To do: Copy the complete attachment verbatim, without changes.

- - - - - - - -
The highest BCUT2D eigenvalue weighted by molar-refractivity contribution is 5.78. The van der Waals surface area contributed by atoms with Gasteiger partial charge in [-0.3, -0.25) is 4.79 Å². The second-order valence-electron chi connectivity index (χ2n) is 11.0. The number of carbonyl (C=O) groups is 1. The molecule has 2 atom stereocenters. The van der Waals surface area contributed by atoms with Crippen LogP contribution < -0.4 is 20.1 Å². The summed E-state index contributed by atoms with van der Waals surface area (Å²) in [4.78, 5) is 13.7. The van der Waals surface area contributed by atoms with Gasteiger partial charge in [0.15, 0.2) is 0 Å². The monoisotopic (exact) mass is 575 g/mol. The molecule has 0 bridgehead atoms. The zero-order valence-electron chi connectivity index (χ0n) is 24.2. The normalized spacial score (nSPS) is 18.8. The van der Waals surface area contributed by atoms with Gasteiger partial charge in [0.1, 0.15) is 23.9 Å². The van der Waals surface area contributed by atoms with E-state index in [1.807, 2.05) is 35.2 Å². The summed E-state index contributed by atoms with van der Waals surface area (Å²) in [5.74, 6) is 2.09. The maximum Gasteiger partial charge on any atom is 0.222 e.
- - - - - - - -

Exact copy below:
The highest BCUT2D eigenvalue weighted by molar-refractivity contribution is 5.78. The van der Waals surface area contributed by atoms with Gasteiger partial charge in [-0.3, -0.25) is 4.79 Å². The second-order valence-electron chi connectivity index (χ2n) is 11.0. The number of carbonyl (C=O) groups is 1. The molecule has 2 atom stereocenters. The van der Waals surface area contributed by atoms with Crippen LogP contribution < -0.4 is 20.1 Å². The summed E-state index contributed by atoms with van der Waals surface area (Å²) in [4.78, 5) is 13.7. The van der Waals surface area contributed by atoms with Gasteiger partial charge in [0.15, 0.2) is 0 Å². The monoisotopic (exact) mass is 575 g/mol. The molecule has 0 bridgehead atoms. The zero-order valence-electron chi connectivity index (χ0n) is 24.2. The normalized spacial score (nSPS) is 18.8. The van der Waals surface area contributed by atoms with Gasteiger partial charge in [0.1, 0.15) is 23.9 Å². The van der Waals surface area contributed by atoms with E-state index in [1.807, 2.05) is 35.2 Å². The summed E-state index contributed by atoms with van der Waals surface area (Å²) in [5.74, 6) is 2.09. The maximum Gasteiger partial charge on any atom is 0.222 e.